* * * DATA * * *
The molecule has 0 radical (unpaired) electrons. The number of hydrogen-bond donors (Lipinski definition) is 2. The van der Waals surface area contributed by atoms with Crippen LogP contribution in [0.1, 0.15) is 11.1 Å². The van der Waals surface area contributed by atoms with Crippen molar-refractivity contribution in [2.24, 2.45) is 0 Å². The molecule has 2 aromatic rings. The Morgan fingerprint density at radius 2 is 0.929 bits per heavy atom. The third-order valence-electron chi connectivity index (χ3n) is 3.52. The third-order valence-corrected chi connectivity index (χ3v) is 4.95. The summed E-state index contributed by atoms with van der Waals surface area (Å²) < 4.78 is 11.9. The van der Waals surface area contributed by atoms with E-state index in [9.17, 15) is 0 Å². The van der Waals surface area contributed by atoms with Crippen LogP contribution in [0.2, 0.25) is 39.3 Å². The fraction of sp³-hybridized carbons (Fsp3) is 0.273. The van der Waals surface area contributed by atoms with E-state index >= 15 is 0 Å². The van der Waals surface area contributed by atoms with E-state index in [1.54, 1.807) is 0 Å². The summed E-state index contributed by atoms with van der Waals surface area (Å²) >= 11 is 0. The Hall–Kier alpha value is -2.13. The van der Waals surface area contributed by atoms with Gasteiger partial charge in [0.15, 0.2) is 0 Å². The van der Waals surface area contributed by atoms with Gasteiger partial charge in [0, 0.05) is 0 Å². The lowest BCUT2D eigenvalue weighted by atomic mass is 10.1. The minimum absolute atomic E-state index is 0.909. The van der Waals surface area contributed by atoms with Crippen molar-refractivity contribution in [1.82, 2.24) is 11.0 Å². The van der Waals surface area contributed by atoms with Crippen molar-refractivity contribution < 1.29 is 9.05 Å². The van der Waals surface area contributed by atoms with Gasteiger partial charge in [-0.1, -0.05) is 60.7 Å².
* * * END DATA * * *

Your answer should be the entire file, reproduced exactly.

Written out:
The molecule has 0 radical (unpaired) electrons. The number of hydrogen-bond donors (Lipinski definition) is 2. The van der Waals surface area contributed by atoms with Crippen LogP contribution in [0.1, 0.15) is 11.1 Å². The van der Waals surface area contributed by atoms with Crippen molar-refractivity contribution in [2.24, 2.45) is 0 Å². The molecule has 2 aromatic rings. The Morgan fingerprint density at radius 2 is 0.929 bits per heavy atom. The third-order valence-electron chi connectivity index (χ3n) is 3.52. The third-order valence-corrected chi connectivity index (χ3v) is 4.95. The summed E-state index contributed by atoms with van der Waals surface area (Å²) < 4.78 is 11.9. The van der Waals surface area contributed by atoms with E-state index in [9.17, 15) is 0 Å². The van der Waals surface area contributed by atoms with Crippen LogP contribution in [0.2, 0.25) is 39.3 Å². The fraction of sp³-hybridized carbons (Fsp3) is 0.273. The van der Waals surface area contributed by atoms with E-state index >= 15 is 0 Å². The van der Waals surface area contributed by atoms with E-state index in [1.54, 1.807) is 0 Å². The summed E-state index contributed by atoms with van der Waals surface area (Å²) >= 11 is 0. The Hall–Kier alpha value is -2.13. The van der Waals surface area contributed by atoms with Gasteiger partial charge in [0.15, 0.2) is 0 Å². The van der Waals surface area contributed by atoms with Gasteiger partial charge in [0, 0.05) is 0 Å². The lowest BCUT2D eigenvalue weighted by atomic mass is 10.1. The minimum absolute atomic E-state index is 0.909. The van der Waals surface area contributed by atoms with Crippen molar-refractivity contribution in [1.82, 2.24) is 11.0 Å². The van der Waals surface area contributed by atoms with Crippen molar-refractivity contribution < 1.29 is 9.05 Å². The van der Waals surface area contributed by atoms with Gasteiger partial charge in [-0.1, -0.05) is 60.7 Å².